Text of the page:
I’ve had a bunch of questions on the forthcoming movie version of mine and Cully Hamner’s graphic novel RED, which starts shooting next month (I think). Let me try to field a couple of them.
First off: RED, the book, is 66 pages long. If you were to film 66 pages of comics, you might, might just about get 40 minutes of film out of it. If you added a musical number. The comics-page to film-minute ratio is pretty bad. A straight adaptation of a 150-page graphic novel might, if you squint at it, get you a 100-minute film. But it’s unlikely, because comics and films use time so differently. One page with four lines of dialogue on it can be slowed to a crawl to the point where you have to spend several minutes digesting the information on it. In film, however, four lines of dialogue is four lines of dialogue, and you can’t just pronounce it very slowly for the same time consumption. Beyond filmic/dramatic effects like the pause or montage or whatever, film is timelocked.
So, yes, RED the film is very different. Not least because it needed to generate more material than the book itself actually constituted.
It is in fact best to consider RED as a short story being adapted into film.
Next, and related: RED-the-book is also something of a chamber piece. There are essentially only four characters. (And a lot of people who get killed.) Now, while you can perfectly well make a film with only four characters in — or even just one character — those films tend not to be massive commercial propositions. And Summit is in the business of making commercial films. Also, they needed to expand RED from a half-hour to an hour-and-a-half. So, yes, there are a lot of new characters.
The new characters are all in theme, all in the same line of work as (Paul in the book, Frank in the film) Moses. The theme being, in part (and also poked at in my other books GLOBAL FREQUENCY and RELOAD) the unexploded bombs of the 20th Century.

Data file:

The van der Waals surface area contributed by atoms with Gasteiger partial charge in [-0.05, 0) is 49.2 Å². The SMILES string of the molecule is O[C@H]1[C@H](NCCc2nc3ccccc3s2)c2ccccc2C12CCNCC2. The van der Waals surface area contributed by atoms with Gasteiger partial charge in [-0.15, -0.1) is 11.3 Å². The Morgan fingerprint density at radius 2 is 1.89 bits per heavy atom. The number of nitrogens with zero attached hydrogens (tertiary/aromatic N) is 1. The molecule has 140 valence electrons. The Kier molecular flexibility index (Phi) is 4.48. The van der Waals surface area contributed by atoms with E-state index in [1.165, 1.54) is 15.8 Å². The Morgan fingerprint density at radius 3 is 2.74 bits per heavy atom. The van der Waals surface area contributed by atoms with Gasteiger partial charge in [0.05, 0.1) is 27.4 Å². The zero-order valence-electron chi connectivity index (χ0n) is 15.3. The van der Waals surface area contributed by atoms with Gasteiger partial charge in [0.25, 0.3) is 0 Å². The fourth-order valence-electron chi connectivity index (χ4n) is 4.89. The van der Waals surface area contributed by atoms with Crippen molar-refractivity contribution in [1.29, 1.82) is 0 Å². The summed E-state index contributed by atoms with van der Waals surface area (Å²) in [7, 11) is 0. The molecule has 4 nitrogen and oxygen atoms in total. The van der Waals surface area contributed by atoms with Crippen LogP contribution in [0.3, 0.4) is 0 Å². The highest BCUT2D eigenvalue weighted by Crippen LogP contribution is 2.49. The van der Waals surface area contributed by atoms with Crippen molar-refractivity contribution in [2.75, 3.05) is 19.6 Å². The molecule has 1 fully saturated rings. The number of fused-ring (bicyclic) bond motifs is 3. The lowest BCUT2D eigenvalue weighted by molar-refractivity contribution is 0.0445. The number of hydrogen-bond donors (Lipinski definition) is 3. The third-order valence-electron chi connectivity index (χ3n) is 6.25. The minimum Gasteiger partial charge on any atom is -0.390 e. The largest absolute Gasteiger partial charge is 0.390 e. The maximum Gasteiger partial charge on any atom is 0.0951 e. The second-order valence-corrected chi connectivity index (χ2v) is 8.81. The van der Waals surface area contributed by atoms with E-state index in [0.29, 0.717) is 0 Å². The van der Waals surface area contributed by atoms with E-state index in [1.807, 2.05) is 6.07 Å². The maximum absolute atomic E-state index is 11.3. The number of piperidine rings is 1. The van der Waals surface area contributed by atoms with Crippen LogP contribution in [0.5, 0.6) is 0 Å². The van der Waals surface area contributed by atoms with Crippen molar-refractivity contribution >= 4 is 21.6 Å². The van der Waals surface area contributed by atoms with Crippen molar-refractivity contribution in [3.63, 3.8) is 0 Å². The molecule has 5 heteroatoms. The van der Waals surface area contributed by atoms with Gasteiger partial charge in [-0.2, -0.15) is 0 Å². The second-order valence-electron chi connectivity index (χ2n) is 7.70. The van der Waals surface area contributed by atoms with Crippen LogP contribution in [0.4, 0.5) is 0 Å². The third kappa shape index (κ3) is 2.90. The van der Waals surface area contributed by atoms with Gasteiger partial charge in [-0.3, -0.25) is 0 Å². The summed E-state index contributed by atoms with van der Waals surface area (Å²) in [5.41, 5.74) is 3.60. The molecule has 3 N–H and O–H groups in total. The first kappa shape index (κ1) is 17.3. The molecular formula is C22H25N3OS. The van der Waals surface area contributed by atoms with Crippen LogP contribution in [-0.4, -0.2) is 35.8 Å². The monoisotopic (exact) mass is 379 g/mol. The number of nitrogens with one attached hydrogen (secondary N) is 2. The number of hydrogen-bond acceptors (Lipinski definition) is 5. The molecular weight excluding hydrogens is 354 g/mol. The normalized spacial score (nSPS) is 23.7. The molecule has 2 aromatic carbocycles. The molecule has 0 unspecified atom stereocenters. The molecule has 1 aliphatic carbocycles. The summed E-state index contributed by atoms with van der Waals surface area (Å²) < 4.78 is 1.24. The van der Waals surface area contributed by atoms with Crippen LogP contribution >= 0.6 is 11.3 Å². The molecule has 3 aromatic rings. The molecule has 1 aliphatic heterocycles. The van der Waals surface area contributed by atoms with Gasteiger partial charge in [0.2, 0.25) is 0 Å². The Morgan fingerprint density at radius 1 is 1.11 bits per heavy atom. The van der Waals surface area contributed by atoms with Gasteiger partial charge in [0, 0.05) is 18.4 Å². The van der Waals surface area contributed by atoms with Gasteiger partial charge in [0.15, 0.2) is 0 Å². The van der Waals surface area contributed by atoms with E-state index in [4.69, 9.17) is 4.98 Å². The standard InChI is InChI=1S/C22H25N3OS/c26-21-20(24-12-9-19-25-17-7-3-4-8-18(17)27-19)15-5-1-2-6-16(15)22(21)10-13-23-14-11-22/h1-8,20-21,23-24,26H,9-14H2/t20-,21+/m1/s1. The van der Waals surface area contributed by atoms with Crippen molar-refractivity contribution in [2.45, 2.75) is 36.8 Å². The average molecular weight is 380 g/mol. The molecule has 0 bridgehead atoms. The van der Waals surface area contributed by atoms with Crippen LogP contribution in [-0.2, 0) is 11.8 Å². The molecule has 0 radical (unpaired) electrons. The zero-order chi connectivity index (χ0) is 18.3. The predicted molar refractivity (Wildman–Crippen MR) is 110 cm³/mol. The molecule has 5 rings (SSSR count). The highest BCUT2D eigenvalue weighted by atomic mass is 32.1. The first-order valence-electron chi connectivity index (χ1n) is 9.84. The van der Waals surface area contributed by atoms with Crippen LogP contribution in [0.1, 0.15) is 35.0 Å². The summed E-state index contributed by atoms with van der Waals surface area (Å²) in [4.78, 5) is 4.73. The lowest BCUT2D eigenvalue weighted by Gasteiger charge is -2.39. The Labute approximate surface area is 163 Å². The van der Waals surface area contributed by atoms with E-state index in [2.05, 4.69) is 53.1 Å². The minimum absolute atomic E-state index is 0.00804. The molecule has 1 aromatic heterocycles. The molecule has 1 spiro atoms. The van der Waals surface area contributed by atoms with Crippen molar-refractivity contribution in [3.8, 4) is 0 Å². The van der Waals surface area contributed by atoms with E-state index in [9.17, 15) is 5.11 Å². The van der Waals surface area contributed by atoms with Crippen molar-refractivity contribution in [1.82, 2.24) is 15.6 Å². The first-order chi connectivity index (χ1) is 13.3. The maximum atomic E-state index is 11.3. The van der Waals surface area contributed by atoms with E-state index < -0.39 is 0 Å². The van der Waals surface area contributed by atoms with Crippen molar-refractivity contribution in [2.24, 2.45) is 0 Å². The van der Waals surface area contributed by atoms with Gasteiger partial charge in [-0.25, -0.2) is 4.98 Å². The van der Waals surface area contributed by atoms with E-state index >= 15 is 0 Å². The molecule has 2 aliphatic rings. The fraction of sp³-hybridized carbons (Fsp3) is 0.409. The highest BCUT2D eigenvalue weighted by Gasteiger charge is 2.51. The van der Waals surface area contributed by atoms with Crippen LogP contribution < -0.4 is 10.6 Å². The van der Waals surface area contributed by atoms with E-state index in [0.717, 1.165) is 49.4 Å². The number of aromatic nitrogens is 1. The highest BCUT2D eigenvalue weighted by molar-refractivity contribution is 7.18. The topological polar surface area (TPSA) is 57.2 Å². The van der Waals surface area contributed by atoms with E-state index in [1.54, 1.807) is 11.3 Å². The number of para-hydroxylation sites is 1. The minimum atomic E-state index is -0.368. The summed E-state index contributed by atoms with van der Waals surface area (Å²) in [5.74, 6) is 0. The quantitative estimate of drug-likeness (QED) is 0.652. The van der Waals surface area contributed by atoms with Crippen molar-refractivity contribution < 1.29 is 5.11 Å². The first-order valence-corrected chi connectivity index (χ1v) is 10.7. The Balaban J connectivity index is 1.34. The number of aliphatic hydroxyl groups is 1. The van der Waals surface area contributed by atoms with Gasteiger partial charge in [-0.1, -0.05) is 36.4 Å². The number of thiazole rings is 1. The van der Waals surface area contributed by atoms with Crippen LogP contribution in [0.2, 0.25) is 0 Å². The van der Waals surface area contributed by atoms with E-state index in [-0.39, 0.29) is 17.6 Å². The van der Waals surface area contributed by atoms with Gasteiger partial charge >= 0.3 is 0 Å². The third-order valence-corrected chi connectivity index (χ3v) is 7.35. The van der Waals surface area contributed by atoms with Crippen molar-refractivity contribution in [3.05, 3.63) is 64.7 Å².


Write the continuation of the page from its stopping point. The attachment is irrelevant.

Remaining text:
(This actually gave the Hoebers the excuse to have fun with old spy tropes like CIA Nutter Guy — there’s a lovely piece of business with him in the first half-hour that amused me no end.)
I don’t think any of them are bad. Also, did you see the goddamn cast list that’s signed on for those characters? Bruce Willis as Moses, yes. But also: Morgan Freeman, Mary-Louise Parker, John C Reilly, Helen Mirren, Julian McMahon, Brian Cox, Ernest Borgnine and Richard Dreyfus. It reminds me a bit of those 70s films like THE TOWERING INFERNO, that had in them everyone you wanted to see in a film, all at once. RED is a bit like that, only with more automatic weapons.
Bruce Willis: when you look back over his filmography, that man’s actually had an incredibly weird career. DIE HARD and all that, sure… but also FIFTH ELEMENT, TWELVE MONKEYS, PULP FICTION, an adaptation of a Harlan Ellison short story for TV and getting a film adaptation of a Kurt Vonnegut book made by sheer force of will. Not bad.
The tone: no, the film isn’t as grim as the book. The book is pretty grim. But it’s also pretty small. When I sell the rights to a book, they buy the right to adapt it in whatever way they see fit. I can accept that they wanted a lighter film, and, as I’ve said before, the script is very enjoyable and tight as a drum. They haven’t adapted it badly, by any means. People who’ve enjoyed the graphic novel will have to accept that it’s an adaptation and that by definition means that it’s going to be a different beast from the book. The film has the same DNA. It retains bits that are very clearly from the book, as well as, of course, the overall plotline. But it is, yes, lighter, and funnier. And if anyone has a real problem with that, I say to you once again:
Helen Mirren with a sniper rifle.
I mean, if you don’t want to see a film with Helen Mirren with a sniper rifle, I’m not sure I want to know you.